A flamboyantly undisciplined New York family can't get its act together--and probably wouldn't even if it could.

(Now in stores)

CAST: Gene Hackman, Anjelica Huston, Ben Stiller, Luke Wilson, Gwyneth Paltrow, Danny Glover, Owen Wilson, Bill Murray

DIRECTOR: Wes Anderson

"The seductive, glamorous, and exquisitely fragile Glass family of J.D. Salinger's invention might well live down the street from the fairy-tale clan that represents the soul of a fragile but bountiful New York City in Wes Anderson's shimmering new picture 'The Royal Tenenbaums'... a filmmaker whose storytelling style is so fresh, so happily idiosyncratic, and so all-encompassing that it stirs up strong response from people who either love or don't love his stuff. But Anderson never demands love or attention, never demeans, never makes fun of his dollhouse family even when being funny about their extremis." --Lisa Schwarzbaum, Entertainment Weekly

"Wes Anderson, who co-wrote the script with Owen Wilson and directed it, is the cinematic equivalent of a window dresser at Barneys: Everything and everyone on display in his frame is posed, mannequinlike, for instant absorption; every square inch of space is crammed with conceptual doodads. It's not just that Anderson doesn't let anything breathe; it's not clear that there was ever breath to begin with...Anderson is something of a prodigy...he's riddled with talent, but he hasn't figured out how to be askew and heartfelt at the same time. When he does, he'll probably make the movie 'The Royal Tenenbaums' was meant to be, and it'll be a sight to see." --Peter Rainer, New York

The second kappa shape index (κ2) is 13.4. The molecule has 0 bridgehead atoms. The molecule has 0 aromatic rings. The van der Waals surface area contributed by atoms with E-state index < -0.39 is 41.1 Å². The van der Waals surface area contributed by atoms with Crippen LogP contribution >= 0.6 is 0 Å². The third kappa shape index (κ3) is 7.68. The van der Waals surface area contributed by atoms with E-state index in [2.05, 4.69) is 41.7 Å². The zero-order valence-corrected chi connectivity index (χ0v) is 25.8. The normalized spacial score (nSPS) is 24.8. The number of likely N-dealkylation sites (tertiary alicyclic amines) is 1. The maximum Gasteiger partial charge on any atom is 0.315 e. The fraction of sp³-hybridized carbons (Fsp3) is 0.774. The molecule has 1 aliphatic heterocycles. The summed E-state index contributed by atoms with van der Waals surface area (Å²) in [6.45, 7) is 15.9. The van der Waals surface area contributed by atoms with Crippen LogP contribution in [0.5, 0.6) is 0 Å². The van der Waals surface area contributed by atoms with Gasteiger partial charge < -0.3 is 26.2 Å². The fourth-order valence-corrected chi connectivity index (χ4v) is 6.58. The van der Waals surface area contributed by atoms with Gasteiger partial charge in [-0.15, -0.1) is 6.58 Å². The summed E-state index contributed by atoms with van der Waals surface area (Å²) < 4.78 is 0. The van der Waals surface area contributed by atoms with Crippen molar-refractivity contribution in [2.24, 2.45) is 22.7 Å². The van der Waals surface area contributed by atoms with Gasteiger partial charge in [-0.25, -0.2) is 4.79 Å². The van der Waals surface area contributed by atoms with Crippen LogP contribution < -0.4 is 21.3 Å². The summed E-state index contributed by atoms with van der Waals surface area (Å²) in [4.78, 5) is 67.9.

"The actors are asked to convey real and complex human emotions, but the characters are paper dolls...The only one who bursts off the page into three dimensions is Royal. Everyone else has defining tics, but Mr. Hackman is an actor of such explosive inventiveness that no mannerisms can contain him....Mr. Hackman has the amazing ability to register belligerence, tenderness, confusion and guile within the space of a few lines of dialogue. You never know where he's going, but it always turns out to be exactly the right place. His quick precision and deep seriousness nearly rescue this movie from its own whimsy." --A.O. Scott, The New York times

"'The Royal Tenenbaums' exists on a knife edge between comedy and sadness. There are big laughs, and then quiet moments when we're touched...The film doesn't want us to feel just one set of emotions...It's like a guy who seems to be putting you on, and then suddenly reveals himself as sincere, so you're stranded out there with an inappropriate smirk...'The Royal Tenenbaums' is at heart profoundly silly, and loving." --Roger Ebert, Chicago Sun-Times

"Anderson's so obsessed with the details--the murals on the walls, the books that line the shelves, the board games that fill a closet, the fonts on a hospital's doors--that he somehow misses the big picture: These characters, archetypes all, never come to life, never engage us, never make us feel. We're forever at a distance, marveling in the museum without being allowed to touch the master's precious creations... It's as though Anderson shot his and Wilson's script, down to every last period and comma and illustration, but forgot to tell the actors just what it all means ..." --Robert Wilonsky, New Times Los Angeles

"... a droll, literate and slightly surreal comedy from Wes Anderson, explores the dynamics of the most dysfunctional family since the Mansons... Hackman's portrayal rattles the rafters...His performance is so wonderfully outrageous, the rest of the cast serves as counterbalance...'The Royal Tenenbaums' is chock-full of quotable lines and silly surprises, but it doesn't really have a plot...This is not a movie that wraps up its story in a tidy bow, but it's a lot more fun than most of the ones that do." --Rita Kempley, The Washington Post